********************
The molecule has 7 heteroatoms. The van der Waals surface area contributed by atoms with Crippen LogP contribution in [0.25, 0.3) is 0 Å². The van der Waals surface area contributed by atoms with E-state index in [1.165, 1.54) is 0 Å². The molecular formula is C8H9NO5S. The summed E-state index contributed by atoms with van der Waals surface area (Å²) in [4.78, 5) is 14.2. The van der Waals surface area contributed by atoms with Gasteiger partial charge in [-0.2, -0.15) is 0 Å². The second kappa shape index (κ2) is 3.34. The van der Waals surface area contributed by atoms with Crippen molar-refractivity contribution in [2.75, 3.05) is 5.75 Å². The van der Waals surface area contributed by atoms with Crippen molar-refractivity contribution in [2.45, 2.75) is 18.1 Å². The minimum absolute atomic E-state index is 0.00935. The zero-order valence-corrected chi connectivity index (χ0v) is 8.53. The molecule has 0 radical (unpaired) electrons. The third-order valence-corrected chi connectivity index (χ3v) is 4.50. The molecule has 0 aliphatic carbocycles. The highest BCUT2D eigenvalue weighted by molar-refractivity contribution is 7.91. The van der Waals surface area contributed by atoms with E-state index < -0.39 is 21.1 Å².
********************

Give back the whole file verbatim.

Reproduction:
The molecule has 7 heteroatoms. The van der Waals surface area contributed by atoms with Crippen LogP contribution in [0.25, 0.3) is 0 Å². The van der Waals surface area contributed by atoms with E-state index in [1.165, 1.54) is 0 Å². The molecular formula is C8H9NO5S. The summed E-state index contributed by atoms with van der Waals surface area (Å²) in [4.78, 5) is 14.2. The van der Waals surface area contributed by atoms with Gasteiger partial charge in [-0.2, -0.15) is 0 Å². The second kappa shape index (κ2) is 3.34. The van der Waals surface area contributed by atoms with Crippen molar-refractivity contribution in [2.75, 3.05) is 5.75 Å². The van der Waals surface area contributed by atoms with Crippen molar-refractivity contribution in [2.45, 2.75) is 18.1 Å². The minimum absolute atomic E-state index is 0.00935. The zero-order valence-corrected chi connectivity index (χ0v) is 8.53. The molecule has 0 radical (unpaired) electrons. The third-order valence-corrected chi connectivity index (χ3v) is 4.50. The molecule has 0 aliphatic carbocycles. The highest BCUT2D eigenvalue weighted by molar-refractivity contribution is 7.91. The van der Waals surface area contributed by atoms with E-state index < -0.39 is 21.1 Å².